Quantum field theory in low dimensions, in particular, two dimensions.
Conformal field theory and operator product expansion. Algebraic
structures. Integrable systems.
Lowdimensional topology (CMMS15)
Knots, links and projections; braids, braid groups, Markov
equivalence; knot polynomials, Hecke algebras and skein relations;
Alexander polynomial and Seifert surfaces; 3manifolds, examples; Dehn
surgery; Lickorish's theorem; homology spheres; Casson's invariant;
Kirby's theorem.
Manifolds (CMMS18)
Manifolds and functions; vectors and vector fields; tensors and tensor
fields; Lie derivative; differential forms and exterior derivative;
covariant derivatives, connections, torsion and curvature; metrics and
Riemannian geometry; integration; symplectic geometry; further topics
in differential geometry.
Mechanics, Relativity and Quantum Theory (CMMS30)
Introduction to the concepts of modern mathematical phsyics.
Measure theory (CMMS13)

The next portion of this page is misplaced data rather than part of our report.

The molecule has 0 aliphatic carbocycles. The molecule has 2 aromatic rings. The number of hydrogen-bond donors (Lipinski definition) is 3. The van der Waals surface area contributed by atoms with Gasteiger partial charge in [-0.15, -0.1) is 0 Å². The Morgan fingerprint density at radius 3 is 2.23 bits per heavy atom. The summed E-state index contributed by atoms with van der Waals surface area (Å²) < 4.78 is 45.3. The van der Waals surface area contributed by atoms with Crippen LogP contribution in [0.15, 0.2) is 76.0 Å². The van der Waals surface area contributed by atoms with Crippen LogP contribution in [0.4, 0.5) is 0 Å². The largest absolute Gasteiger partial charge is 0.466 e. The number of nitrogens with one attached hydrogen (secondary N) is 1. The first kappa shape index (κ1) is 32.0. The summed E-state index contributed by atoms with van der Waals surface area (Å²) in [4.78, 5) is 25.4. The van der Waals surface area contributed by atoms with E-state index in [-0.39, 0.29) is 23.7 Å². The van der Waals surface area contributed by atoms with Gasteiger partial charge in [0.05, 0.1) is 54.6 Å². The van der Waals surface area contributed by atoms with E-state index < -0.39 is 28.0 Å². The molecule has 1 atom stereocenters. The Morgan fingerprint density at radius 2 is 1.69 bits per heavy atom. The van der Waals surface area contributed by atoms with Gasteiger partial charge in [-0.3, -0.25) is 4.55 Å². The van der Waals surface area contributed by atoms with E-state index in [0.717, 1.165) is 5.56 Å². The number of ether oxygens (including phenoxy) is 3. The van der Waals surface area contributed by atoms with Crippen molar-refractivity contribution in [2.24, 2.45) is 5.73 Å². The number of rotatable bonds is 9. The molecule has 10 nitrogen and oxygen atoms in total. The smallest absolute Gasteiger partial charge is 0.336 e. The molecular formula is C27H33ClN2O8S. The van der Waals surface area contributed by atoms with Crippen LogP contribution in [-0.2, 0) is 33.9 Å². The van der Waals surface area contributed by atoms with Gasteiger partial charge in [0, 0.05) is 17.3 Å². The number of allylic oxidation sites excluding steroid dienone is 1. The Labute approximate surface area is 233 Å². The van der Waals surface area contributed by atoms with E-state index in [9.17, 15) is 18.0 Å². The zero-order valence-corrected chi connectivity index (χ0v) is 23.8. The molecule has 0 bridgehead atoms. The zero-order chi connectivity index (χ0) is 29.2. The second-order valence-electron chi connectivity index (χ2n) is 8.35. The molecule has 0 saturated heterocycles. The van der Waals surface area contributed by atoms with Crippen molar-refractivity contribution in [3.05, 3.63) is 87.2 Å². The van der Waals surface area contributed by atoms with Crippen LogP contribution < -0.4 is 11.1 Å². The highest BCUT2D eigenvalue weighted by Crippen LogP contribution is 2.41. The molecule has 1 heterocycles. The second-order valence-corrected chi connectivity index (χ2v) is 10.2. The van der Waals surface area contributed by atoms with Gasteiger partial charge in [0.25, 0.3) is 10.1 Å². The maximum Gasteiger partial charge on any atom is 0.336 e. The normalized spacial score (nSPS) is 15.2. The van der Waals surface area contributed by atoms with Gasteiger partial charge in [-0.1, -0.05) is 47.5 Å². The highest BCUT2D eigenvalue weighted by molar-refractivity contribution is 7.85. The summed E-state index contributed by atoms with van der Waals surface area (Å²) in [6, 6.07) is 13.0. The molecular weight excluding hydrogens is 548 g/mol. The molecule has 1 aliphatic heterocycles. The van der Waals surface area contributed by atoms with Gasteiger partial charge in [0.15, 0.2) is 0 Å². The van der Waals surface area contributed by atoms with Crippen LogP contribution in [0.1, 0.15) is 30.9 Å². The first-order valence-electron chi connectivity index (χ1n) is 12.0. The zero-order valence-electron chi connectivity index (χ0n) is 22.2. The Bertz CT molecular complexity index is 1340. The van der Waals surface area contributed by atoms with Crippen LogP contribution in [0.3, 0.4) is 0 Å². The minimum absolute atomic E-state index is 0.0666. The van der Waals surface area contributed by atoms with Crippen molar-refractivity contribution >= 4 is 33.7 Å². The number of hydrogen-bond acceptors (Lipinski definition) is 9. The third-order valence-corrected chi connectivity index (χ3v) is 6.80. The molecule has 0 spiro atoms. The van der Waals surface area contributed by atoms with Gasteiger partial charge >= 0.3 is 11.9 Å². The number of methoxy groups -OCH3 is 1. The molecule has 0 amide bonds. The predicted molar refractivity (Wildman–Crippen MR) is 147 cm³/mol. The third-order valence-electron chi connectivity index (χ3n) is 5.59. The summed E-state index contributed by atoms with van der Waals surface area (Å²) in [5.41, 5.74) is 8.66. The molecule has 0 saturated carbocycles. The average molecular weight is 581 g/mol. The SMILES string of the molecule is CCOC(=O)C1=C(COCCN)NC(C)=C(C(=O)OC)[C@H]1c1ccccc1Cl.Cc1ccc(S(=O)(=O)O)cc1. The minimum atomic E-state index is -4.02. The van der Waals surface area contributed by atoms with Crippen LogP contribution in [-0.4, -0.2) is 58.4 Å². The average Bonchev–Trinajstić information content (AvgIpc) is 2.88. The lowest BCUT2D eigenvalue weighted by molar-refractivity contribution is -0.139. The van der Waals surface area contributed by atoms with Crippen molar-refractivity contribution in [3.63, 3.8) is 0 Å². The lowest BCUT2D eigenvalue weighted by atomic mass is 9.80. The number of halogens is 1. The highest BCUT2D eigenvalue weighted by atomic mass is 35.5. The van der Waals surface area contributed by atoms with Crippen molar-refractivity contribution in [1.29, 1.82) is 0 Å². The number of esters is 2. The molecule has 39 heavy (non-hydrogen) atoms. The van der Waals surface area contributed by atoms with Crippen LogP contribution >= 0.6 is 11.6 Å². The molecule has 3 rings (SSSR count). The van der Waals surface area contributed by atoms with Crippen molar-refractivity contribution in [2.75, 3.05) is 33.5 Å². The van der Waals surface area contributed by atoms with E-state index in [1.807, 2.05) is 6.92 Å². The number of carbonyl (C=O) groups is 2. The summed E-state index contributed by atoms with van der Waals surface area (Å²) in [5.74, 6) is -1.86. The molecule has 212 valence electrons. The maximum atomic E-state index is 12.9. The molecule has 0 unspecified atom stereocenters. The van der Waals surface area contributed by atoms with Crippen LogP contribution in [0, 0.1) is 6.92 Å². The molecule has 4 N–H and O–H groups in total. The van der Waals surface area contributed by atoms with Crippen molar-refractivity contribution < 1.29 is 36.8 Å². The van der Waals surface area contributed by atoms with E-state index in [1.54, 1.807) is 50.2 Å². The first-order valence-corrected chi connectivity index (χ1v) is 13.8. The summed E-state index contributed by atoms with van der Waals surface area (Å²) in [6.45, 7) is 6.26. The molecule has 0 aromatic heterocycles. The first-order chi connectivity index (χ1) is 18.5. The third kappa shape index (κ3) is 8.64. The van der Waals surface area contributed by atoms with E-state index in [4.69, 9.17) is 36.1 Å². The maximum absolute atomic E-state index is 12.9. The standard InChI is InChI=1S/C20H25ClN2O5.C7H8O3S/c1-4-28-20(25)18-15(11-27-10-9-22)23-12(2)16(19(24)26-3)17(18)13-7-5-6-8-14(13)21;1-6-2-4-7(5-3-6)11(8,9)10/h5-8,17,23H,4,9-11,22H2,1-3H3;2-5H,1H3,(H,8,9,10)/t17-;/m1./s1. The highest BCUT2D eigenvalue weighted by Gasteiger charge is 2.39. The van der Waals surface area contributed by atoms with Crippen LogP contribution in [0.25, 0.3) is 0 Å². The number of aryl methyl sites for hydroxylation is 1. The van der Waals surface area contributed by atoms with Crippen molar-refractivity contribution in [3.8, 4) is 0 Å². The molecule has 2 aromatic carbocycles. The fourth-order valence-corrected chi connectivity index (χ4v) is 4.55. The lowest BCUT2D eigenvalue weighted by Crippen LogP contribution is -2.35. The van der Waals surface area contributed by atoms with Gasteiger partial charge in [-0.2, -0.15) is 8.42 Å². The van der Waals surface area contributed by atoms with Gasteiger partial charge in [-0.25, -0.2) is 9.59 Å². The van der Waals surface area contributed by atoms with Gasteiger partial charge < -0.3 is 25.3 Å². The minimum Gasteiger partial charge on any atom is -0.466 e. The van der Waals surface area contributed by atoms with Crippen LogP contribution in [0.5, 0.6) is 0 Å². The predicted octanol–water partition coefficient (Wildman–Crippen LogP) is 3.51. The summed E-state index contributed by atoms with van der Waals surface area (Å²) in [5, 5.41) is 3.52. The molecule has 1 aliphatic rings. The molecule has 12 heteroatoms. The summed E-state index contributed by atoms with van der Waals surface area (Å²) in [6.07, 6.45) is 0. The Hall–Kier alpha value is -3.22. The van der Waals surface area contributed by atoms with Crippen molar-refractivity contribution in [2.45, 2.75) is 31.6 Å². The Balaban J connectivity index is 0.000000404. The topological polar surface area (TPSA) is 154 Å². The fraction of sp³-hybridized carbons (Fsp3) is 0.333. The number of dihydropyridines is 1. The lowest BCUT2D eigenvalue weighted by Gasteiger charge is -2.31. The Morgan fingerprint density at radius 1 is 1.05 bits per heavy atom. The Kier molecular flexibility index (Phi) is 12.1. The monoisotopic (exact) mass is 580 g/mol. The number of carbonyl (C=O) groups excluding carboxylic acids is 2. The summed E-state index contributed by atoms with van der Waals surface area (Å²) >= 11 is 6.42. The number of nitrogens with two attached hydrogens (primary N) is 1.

This is an advanced course setting up the basic ingredients of
measure theory. It includes the definition of sigmafields and
countably additive measures and examples of such measures;
the construction of the Lebesgue integral with respect to
a given measure; the construction of product measures.
Further applications include:
standard Brownian motion, aspects of probability theory, Fourier
Analysis, completeness of L_{p} spaces, Hausdorff measures,
BanachTarski paradox, measuretheoretic aspects of dynamical
systems.
Operator theory (CMMS08)
Hilbert and Banach spaces. Riesz representation theorem. The
adjoint. Orthogonal projections. Spectral theory of bounded linear
operators. Spectral theorem for bounded linear operators. Spectral
theorem for compact operators. Applications to differential and
integral equations.
Partial differential equations (CMMS12)
Harmonic and subharmonic functions. Second order elliptic operators,
quadratic forms, selfadjointness, spectrum. Estimation of
eigenvalues, minimax, the uncertainty principle. The heat equation
and Schrödinger equation.
Point particles and strings (CMMS34)
An introduction to modern string theory starting from a relativistic
point particle. The bosonic string is defined and quantised. The
superstring is introduced.
Supersymmetry (CMMS40)
Elementary supersymmetry is discussed and applied to